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Samples of smokeless tobacco

Apparently yes, according to a new study – e-cigarettes too.

Substituting smokeless tobacco products can save smokers’ lives, and there is a scientific foundation that proves it.

That is the message Brad Rodu, D.D.S., professor of medicine at the University of Louisville (UofL) School of Medicine and the Endowed Chair in Tobacco Harm Reduction at UofL’s James Graham Brown Cancer Center, delivered at the Annual Meeting of the American Association for the Advancement of Science Feb. 18. Rodu spoke at the session, “Harm Reduction: Policy Change to Reduce the Global Toll of Smoking-Related Disease.”

“Quit or die: That’s been the brutal message delivered to 45 million American smokers, and it has helped contribute to 443,000 deaths per year, according to statistics from the Centers for Disease Control and Prevention,” Rodu said. “The truth, however, is that total nicotine and tobacco abstinence is unattainable and unnecessary for many smokers.”

There is one interesting part of the study.

“Nicotine is addictive, but it is not the cause of any smoking-related disease. Like caffeine, nicotine can be used safely by consumers,” Rodu said.

And, the evidence?

Decades of epidemiologic research bear out Rodu’s findings. While no tobacco product is completely safe, smokeless products have been shown to be 98 percent safer than cigarettes. In the United Kingdom, the Royal College of Physicians reported in 2002 that smokeless tobacco is up to 1,000 times less hazardous than smoking, and in 2007, further urged world governments to seriously consider instituting tobacco harm reduction strategies as a means to save lives.

To see the proof of what tobacco harm reduction can do, look to Sweden, Rodu said. “Over the past 50 years, Swedish men have had Europe’s highest per capita consumption of smokeless tobacco as well as Europe’s lowest cigarette use. During the same time, they also have the lowest rate of lung cancer than men in any other European country.”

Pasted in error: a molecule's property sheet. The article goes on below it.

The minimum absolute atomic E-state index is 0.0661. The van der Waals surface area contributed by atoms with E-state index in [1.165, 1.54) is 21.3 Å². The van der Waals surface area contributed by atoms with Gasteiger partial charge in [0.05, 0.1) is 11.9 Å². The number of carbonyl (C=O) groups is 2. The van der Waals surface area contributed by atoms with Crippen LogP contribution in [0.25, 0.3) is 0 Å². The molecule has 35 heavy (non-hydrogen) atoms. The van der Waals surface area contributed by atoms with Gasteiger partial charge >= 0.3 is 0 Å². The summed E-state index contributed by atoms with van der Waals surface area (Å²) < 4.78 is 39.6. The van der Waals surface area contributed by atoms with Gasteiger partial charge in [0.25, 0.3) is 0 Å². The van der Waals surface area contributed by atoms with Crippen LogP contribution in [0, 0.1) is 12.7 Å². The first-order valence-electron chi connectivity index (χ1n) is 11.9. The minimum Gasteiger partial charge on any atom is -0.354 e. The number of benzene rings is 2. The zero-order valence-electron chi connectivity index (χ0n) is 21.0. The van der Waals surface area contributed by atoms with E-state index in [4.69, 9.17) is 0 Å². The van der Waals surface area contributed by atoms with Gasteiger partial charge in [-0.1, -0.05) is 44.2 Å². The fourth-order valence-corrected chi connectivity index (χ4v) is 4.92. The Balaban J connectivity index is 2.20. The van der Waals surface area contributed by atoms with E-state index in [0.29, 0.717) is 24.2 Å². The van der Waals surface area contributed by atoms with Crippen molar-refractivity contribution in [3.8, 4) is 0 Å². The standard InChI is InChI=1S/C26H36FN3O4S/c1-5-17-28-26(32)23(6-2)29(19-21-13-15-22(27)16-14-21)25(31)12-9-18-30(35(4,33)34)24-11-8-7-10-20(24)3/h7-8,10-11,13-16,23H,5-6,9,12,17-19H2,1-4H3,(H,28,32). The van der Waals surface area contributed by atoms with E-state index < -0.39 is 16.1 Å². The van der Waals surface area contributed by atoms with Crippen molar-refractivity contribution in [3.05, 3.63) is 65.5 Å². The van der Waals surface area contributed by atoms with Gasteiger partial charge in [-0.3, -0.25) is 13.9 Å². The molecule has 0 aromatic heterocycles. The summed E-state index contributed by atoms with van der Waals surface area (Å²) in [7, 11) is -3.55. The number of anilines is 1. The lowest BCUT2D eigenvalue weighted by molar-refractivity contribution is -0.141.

While I would not recommend my patients to start smokeless tobacco or e-cigarettes, the evidence is there that if they cannot quit using smoking cessation programs at least recommend that they switch to another nicotine delivery system.

Rodu is well aware of the controversy his research findings generate. Opponents of any use of nicotine delivery products maintain that smokeless tobacco puts the user at great risk for oral cancer, a position not supported by research.

“The risk of mouth cancer among smokeless tobacco users is extremely low — certainly lower than the risk of smoking-related diseases among smokers,” he said. “The annual mortality rate among long-term dry snuff users is 12 deaths per 100,000 and the rate among users of more popular snus, moist snuff and chewing tobacco is much lower. For perspective, the death rate among automobile users is 11 per 100,000 according to a 2009 report from the National Highway Traffic Safety Administration. Compare those to the rate among smokers: more than 600 deaths per 100,000 every year.”

“The data clearly show that smokeless tobacco users have, at most, about the same risk of dying from mouth cancer as automobile users have of dying in a car wreck.”

In summary, as far as far as death is concerned: cigarettes (smoked tobacco)> smokeless tobacco> e-cigarettes> or = car wreck.

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